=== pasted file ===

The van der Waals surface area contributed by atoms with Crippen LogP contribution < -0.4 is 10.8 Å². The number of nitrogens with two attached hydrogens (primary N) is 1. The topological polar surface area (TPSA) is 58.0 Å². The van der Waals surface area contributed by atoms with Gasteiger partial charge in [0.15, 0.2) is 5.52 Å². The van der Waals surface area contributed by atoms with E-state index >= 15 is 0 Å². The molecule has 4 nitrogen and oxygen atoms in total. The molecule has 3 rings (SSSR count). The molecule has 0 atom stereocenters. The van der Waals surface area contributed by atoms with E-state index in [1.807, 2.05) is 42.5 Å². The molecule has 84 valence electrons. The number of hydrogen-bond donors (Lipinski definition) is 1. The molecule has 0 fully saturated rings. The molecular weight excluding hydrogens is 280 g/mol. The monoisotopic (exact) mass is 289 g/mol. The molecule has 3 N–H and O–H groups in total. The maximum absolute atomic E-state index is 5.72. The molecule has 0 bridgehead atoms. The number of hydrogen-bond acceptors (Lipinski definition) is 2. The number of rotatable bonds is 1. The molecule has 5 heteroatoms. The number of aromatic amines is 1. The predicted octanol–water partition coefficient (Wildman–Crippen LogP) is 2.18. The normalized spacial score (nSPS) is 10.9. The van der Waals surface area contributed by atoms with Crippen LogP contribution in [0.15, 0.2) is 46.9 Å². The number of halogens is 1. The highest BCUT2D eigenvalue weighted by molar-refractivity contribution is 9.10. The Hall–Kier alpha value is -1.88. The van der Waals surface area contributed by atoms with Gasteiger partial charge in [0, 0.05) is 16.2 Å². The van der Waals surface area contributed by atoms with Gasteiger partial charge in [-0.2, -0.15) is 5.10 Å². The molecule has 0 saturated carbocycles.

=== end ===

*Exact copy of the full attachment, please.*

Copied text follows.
The van der Waals surface area contributed by atoms with Crippen LogP contribution < -0.4 is 10.8 Å². The number of nitrogens with two attached hydrogens (primary N) is 1. The topological polar surface area (TPSA) is 58.0 Å². The van der Waals surface area contributed by atoms with Gasteiger partial charge in [0.15, 0.2) is 5.52 Å². The van der Waals surface area contributed by atoms with E-state index >= 15 is 0 Å². The molecule has 4 nitrogen and oxygen atoms in total. The molecule has 3 rings (SSSR count). The molecule has 0 atom stereocenters. The van der Waals surface area contributed by atoms with E-state index in [1.807, 2.05) is 42.5 Å². The molecule has 84 valence electrons. The number of hydrogen-bond donors (Lipinski definition) is 1. The molecule has 0 fully saturated rings. The molecular weight excluding hydrogens is 280 g/mol. The monoisotopic (exact) mass is 289 g/mol. The molecule has 3 N–H and O–H groups in total. The maximum absolute atomic E-state index is 5.72. The molecule has 0 bridgehead atoms. The number of hydrogen-bond acceptors (Lipinski definition) is 2. The number of rotatable bonds is 1. The molecule has 5 heteroatoms. The number of aromatic amines is 1. The predicted octanol–water partition coefficient (Wildman–Crippen LogP) is 2.18. The normalized spacial score (nSPS) is 10.9. The van der Waals surface area contributed by atoms with Crippen LogP contribution in [0.15, 0.2) is 46.9 Å². The number of halogens is 1. The highest BCUT2D eigenvalue weighted by molar-refractivity contribution is 9.10. The Hall–Kier alpha value is -1.88. The van der Waals surface area contributed by atoms with Gasteiger partial charge in [0, 0.05) is 16.2 Å². The van der Waals surface area contributed by atoms with Gasteiger partial charge in [-0.2, -0.15) is 5.10 Å². The molecule has 0 saturated carbocycles.